It is very encouraging to see that the Arts Council is now looking at diversity in terms of a much broader paradigm.

 in what ways have audiences and their expectations changed?

As well as being more diverse, my sense is that audiences have become more actively engaged, and more vociferous. This is to do with the way in which theatre is seeking to de-mystify its processes, and to engage more directly with communities, and particularly with young people through education. With our own productions, the accompanying workshops tend to be very well attended, as do post-show discussions.
This is also part of a larger cultural shift, to do with the growth of more active media (e.g. the web, computer games). Audiences now regard art less passively, and theatre, as a live form, is ideally placed to capitalise on this. We at Border Crossings are interested in developing our work further in this direction.

 what effect have economic and political changes or any other external interventions had on theatre?

I am answering this question in the week of the worst economic crisis for sixty years, so it may be a bit early to tell the future! However, I would say that even before the crisis, it was getting more difficult to enter into partnerships with the private sector, which tends to regard culture, and perhaps theatre in particular, as a minority interest of little public concern (even though the figures show the exact opposite). There is a clear need to continue public investment in the form, if it is to survive - and theatre’s contribution to our economy is such that, even in blatantly capitalist terms, it really does need to survive!

As an internationally oriented company, Border Crossings is engaged with changes on a global scale. The rise of China as a major power has had a significant impact on our work, both in terms of artistic engagement, and in terms of our being able to access the opportunities offered by diplomatic initiatives. My sense is that our work is likely to develop further in these terms; engaging in dialogue with cultures which have something to offer our own, and exploring new ways of jointly inhabiting the global space. In this way, theatre can complement and develop political, commercial and diplomatic initiatives. Indeed, it can go further, since in the theatre people are able to meet as equals, whereas in other spheres there is no true equality.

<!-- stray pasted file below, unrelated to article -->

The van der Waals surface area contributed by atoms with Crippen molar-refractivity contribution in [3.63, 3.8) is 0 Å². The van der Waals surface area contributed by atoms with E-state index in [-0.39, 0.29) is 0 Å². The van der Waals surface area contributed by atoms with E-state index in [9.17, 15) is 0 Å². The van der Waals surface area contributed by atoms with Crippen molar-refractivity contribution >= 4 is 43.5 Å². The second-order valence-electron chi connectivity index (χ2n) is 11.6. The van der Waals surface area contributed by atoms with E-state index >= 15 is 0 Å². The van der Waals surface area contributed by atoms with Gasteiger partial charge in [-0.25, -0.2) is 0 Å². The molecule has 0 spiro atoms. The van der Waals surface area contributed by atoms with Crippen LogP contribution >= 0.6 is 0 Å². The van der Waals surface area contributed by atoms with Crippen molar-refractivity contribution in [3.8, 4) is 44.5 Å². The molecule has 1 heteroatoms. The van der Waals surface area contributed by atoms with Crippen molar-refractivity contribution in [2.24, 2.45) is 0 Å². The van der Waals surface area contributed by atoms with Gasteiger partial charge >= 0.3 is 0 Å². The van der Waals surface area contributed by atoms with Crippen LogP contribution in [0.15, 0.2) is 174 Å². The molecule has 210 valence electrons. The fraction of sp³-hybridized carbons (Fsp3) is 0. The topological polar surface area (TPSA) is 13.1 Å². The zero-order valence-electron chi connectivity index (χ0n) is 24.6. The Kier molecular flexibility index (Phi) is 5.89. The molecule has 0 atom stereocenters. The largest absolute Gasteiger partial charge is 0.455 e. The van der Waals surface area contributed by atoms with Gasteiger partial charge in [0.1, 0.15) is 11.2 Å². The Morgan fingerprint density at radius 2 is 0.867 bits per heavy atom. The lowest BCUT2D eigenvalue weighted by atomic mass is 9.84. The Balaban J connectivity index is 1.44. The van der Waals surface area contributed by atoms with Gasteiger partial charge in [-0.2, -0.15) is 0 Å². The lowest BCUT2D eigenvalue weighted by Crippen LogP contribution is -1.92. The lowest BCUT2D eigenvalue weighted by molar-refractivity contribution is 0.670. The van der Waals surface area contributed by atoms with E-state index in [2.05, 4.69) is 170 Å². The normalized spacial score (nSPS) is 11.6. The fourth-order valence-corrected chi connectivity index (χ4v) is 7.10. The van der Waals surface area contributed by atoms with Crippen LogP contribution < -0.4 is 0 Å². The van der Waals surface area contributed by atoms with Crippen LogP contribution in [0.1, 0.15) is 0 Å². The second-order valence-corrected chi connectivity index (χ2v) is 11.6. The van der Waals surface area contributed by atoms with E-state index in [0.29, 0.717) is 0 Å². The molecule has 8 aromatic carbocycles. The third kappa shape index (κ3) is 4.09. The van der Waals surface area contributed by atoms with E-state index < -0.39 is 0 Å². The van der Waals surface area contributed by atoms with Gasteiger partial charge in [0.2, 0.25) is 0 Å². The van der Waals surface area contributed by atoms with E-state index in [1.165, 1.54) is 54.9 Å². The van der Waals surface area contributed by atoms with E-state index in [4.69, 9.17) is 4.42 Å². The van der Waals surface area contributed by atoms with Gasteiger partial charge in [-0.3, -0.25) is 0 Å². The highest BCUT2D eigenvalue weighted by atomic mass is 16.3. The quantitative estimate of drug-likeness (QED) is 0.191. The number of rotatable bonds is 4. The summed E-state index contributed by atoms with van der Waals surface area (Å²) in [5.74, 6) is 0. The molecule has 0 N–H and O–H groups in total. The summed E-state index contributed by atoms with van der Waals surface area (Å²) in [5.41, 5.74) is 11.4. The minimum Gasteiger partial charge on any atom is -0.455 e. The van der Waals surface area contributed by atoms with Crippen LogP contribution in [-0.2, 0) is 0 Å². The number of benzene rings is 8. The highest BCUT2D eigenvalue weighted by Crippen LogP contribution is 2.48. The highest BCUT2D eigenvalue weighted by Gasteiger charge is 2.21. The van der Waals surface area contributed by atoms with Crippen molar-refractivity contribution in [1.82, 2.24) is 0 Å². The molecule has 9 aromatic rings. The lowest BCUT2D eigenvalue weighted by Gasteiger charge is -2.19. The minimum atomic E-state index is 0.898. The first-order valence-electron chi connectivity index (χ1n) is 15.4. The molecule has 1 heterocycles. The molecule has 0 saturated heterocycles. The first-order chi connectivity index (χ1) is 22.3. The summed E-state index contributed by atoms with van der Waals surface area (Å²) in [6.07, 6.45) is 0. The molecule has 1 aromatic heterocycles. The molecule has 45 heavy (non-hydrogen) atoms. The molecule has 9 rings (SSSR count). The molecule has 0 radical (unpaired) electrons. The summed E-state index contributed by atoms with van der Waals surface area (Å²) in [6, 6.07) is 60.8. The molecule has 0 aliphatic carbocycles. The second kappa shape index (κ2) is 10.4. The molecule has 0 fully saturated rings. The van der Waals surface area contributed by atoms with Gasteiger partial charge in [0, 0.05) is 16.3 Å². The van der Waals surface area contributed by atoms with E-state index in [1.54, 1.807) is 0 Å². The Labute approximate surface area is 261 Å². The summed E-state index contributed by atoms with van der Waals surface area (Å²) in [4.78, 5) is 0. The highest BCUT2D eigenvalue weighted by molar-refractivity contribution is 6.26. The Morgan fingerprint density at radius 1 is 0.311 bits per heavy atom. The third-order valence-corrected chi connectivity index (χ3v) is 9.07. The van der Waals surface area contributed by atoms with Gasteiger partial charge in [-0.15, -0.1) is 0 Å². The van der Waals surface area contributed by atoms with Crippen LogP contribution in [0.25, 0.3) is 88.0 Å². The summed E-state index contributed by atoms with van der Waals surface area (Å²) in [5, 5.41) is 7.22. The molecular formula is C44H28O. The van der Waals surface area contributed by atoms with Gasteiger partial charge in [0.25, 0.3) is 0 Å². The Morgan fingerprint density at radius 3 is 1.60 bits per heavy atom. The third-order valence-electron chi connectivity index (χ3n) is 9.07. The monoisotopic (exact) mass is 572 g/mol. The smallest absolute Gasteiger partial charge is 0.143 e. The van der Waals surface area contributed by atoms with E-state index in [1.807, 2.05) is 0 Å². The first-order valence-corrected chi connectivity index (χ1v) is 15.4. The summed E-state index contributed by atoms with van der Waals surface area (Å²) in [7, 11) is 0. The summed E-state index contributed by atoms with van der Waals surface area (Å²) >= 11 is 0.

It is unfortunate in this regard that the British Council should be scaling down its support for theatre, at a time when the form can deliver so much. The old model of touring "British" work overseas is outmoded, but the development of international collaboration as the future of theatre is surely something which should be supported at a political level, particularly in the run-up to 2012.

 what has been the impact of the Arts Council's Grants for the arts scheme, since it was introduced in 2003?

The scheme has certainly made it easier to apply to the Arts Council for project funding, and my experience has been that it is very well administered, and that the Arts Council has taken more care over its relations with clients and applicants since the scheme was introduced. The three-month turnaround for applications is longer than is ideal for companies.

The scheme has perhaps tended to localise the Arts Council’s concerns, since the regional offices now deal with everything, and there is little sense of overview, particularly with regard to touring and to international initiatives.

It seems to have become more difficult for companies that have received a number of project grants to develop to RFO status. There does not seem to be a structure in place which encourages the development of organisations beyond the model of working on a project by project basis, and so it becomes very difficult to sustain and nurture valuable organisations over time.